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Progressive Fading of Longitudinal Melanonychia due to a Nail Matrix Melanocytic Nevus in a Child

Antonella Tosti, MD; Robert Baran, MD; Rossella Morelli, MD; Pier Alessandro Fanti, MD; Andrea Peserico, MD
Arch Dermatol. 1994;130(8):1076-1077. doi:10.1001/archderm.1994.01690080146030.
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Nail matrix melanocytic nevi are considered rare and only a few histologically proven melanocytic nevi of the nail matrix have been reported in the literature.1-5 Most of these cases have occurred in children.1-3,5 Clinical evidence that nevoid nail area melanosis in children may spontaneously regress over the years has recently been reported.1 However, all these cases lacked pathologic study. We describe the progressive fading of longitudinal melanonychia due to a nail matrix melanocytic nevus in a child.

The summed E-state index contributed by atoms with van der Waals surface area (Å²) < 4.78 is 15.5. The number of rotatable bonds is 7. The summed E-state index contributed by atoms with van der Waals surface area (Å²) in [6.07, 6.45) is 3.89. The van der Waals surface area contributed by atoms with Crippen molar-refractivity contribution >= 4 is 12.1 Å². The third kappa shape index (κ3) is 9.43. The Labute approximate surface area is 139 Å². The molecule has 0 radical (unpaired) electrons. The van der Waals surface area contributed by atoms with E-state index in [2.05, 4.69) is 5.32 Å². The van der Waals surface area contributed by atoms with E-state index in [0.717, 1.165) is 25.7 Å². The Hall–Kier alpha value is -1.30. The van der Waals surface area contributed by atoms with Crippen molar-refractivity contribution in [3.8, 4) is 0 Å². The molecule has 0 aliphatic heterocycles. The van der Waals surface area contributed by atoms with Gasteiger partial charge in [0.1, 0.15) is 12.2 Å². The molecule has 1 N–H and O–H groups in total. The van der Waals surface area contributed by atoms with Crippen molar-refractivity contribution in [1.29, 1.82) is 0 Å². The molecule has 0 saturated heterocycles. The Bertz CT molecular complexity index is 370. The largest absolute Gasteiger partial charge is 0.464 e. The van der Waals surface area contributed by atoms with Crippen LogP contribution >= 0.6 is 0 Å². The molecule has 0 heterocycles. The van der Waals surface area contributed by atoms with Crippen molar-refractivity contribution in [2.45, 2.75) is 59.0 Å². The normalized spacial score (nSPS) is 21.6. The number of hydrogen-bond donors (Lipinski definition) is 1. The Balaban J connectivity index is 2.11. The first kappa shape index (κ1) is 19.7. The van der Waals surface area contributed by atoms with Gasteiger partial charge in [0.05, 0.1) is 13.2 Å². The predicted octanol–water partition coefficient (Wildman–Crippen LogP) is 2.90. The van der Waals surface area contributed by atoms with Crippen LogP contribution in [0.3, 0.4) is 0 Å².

Figure 1.Longitudinal melanonychia of the third right finger in June 1990. Note evident fading of the band in January 1991.

Report of a Case.  A 1-year-old boy was first referred to our department in June 1990 because of a band of longitudinal melanonychia of the third right fingernail. His parents said that they had first noticed a gradually enlarging pigmented band 4 months before, when the child was 8


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